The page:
“The City stepped up to support children who were separated from their parents, while the Trump Administration tried to keep us in the dark,” said Sonia Lin, General Counsel and Policy Director at the Mayor’s Office of Immigrant Affairs. “Immigrant families need the help of trusted legal services, and thanks to Mayor de Blasio’s unprecedented investment, we’re offering these children and potential sponsors free legal help. Children deserve our support and I am proud to work with our sister agencies to make sure these kids get that support.”


“We are firmly committed to help these children cope with the physical and mental trauma brought about by this wrenching experience,” said Health Commissioner Dr. Mary T. Bassett. “The Health Department is leveraging resources to train the center’s staff and foster families so that they can best support the children’s emotional and social needs. We still don’t know how long it will take for these families to be reunited, but we will continue to do everything in our power to provide compassionate care and support like for all the children in our great city."


“We are pleased to bring our specialized child and adolescent health expertise to provide care for the children, as well as support and training for their everyday caregivers,” said Dr. Machelle Allen, Chief Medical Officer, NYC Health + Hospitals. “The needs of children separated from their families can be complex, and helping them as soon as they need it can minimize the potential long-term health impact.”

Contact: mediainquiry@acs.nyc.gov


FOR IMMEDIATE RELEASE                                                  

July 2, 2018




WASHINGTON, DC – Following the implementation of President Trump’s executive order to alleviate the separation of migrant children from their families at our southern border, New York Representatives Yvette D. Clarke, Nydia M. Velázquez, José E. Serrano, Gregory W. Meeks, Hakeem Jeffries, and Grace Meng sent a letter to the Department of Defense, Department of Homeland Security, Department of Health and Human Services, and the Department of Justice.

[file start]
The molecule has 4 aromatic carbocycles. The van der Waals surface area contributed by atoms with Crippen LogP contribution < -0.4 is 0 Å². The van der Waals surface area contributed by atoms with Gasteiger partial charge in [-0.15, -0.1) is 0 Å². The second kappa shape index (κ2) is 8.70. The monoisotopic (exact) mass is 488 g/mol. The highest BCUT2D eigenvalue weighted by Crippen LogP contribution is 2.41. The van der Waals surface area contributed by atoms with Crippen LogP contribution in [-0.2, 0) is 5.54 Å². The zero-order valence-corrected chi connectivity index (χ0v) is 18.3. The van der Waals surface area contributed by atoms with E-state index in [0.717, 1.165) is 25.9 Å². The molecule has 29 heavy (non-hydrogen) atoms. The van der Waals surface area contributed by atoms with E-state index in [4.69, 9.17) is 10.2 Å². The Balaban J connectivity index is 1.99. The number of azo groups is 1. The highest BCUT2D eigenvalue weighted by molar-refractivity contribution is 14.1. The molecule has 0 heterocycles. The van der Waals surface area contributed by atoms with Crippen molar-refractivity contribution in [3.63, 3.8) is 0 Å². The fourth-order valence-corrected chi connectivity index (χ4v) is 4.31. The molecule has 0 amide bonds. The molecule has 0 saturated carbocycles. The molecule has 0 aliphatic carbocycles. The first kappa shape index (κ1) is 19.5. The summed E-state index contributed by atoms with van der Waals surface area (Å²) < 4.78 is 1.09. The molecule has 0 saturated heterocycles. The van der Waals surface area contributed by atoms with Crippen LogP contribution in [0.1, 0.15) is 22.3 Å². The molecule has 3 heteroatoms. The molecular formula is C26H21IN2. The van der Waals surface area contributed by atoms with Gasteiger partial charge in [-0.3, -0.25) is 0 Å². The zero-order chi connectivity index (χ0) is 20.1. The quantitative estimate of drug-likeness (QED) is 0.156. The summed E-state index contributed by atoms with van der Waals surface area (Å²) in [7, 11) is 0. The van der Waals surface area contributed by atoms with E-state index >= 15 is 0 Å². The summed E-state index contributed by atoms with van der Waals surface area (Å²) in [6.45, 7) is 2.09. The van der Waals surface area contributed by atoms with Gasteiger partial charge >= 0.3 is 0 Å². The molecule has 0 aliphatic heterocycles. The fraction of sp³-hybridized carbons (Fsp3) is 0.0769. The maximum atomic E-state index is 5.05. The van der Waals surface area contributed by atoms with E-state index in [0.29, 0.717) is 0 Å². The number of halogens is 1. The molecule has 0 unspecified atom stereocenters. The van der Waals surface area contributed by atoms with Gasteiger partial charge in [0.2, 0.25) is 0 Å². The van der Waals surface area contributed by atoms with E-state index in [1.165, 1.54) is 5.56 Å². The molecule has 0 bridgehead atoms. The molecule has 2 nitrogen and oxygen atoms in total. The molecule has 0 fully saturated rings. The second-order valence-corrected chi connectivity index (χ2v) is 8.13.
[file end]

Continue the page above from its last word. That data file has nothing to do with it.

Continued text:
While the Trump Administration recently issued Executive Order 13841 to purportedly end its inhumane child separation policy, this new executive order means that private prison contractors will still be profiting off of the suffering of immigrant children. This creates perverse incentives for private firms to engage in practices that will leave children worse off.


In a letter sent today, Clarke and the other members said, in part:


“This executive order was issued following the Administration’s decision to separate migrant children from their families and justified as a way of ending an inhumane policy that was roundly rejected by the American people. Unfortunately, Executive Order 13841 was not based on compassion for migrant children fleeing violence, but instead defeats our mission as a nation of immigrants. As a result of this executive order, migrant children will now potentially be detained with their families in private prison facilities indefinitely, inflicting unnecessary emotional pain and suffering against their entire family units in contradiction to our most basic human values.”


“Yet, this executive order is not self-executing. Instead, it relies on your Agencies and the support of a myriad collection of private prison contractors who stand to benefit financially off the perpetual suffering of migrant children. According to a June 21, 2018 article from CBS News, at least five federal contractors will receive hundreds of millions of dollars to help implement this Administration’s unethical detention and removal policies. In contrast, corporations such as American Airlines have bravely asked your Administration to refrain from using their services to transport children thousands of miles away from their parents.”


The Members pointed to the perverse financial incentives reaped by profiting from the suffering of others as need for strong congressional oversight in the matter.


CONTACT: Christine Bennett,